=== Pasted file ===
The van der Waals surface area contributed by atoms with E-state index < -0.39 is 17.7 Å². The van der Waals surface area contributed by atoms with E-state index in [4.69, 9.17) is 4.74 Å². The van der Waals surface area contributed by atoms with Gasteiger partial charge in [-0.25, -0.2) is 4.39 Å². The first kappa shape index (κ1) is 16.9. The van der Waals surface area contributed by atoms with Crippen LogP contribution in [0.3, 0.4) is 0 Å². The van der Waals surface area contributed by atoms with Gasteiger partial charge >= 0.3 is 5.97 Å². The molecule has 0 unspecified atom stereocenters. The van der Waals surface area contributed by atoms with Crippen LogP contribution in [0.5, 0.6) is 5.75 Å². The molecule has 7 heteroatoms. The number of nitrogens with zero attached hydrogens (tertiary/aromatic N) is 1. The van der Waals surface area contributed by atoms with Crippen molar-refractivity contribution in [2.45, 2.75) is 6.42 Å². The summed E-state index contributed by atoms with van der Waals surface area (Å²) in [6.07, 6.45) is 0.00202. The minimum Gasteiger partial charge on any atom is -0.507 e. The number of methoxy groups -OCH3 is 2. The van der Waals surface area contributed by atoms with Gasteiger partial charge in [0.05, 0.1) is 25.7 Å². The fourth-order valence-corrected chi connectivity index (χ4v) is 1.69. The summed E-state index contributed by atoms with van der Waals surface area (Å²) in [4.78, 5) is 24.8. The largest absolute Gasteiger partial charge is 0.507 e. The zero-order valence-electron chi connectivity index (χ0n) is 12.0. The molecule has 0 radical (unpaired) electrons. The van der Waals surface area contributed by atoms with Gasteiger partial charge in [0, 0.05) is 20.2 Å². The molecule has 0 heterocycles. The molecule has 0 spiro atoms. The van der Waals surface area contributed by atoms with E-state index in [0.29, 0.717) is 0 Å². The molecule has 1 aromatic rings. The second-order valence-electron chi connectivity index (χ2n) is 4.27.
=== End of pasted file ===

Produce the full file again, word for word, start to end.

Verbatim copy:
The van der Waals surface area contributed by atoms with E-state index < -0.39 is 17.7 Å². The van der Waals surface area contributed by atoms with E-state index in [4.69, 9.17) is 4.74 Å². The van der Waals surface area contributed by atoms with Gasteiger partial charge in [-0.25, -0.2) is 4.39 Å². The first kappa shape index (κ1) is 16.9. The van der Waals surface area contributed by atoms with Crippen LogP contribution in [0.3, 0.4) is 0 Å². The van der Waals surface area contributed by atoms with Gasteiger partial charge >= 0.3 is 5.97 Å². The molecule has 0 unspecified atom stereocenters. The van der Waals surface area contributed by atoms with Crippen LogP contribution in [0.5, 0.6) is 5.75 Å². The molecule has 7 heteroatoms. The number of nitrogens with zero attached hydrogens (tertiary/aromatic N) is 1. The van der Waals surface area contributed by atoms with Crippen molar-refractivity contribution in [2.45, 2.75) is 6.42 Å². The summed E-state index contributed by atoms with van der Waals surface area (Å²) in [6.07, 6.45) is 0.00202. The minimum Gasteiger partial charge on any atom is -0.507 e. The number of methoxy groups -OCH3 is 2. The van der Waals surface area contributed by atoms with Gasteiger partial charge in [0.05, 0.1) is 25.7 Å². The fourth-order valence-corrected chi connectivity index (χ4v) is 1.69. The summed E-state index contributed by atoms with van der Waals surface area (Å²) in [4.78, 5) is 24.8. The largest absolute Gasteiger partial charge is 0.507 e. The zero-order valence-electron chi connectivity index (χ0n) is 12.0. The molecule has 0 radical (unpaired) electrons. The van der Waals surface area contributed by atoms with Gasteiger partial charge in [0, 0.05) is 20.2 Å². The molecule has 0 heterocycles. The molecule has 0 spiro atoms. The van der Waals surface area contributed by atoms with E-state index in [0.29, 0.717) is 0 Å². The molecule has 1 aromatic rings. The second-order valence-electron chi connectivity index (χ2n) is 4.27.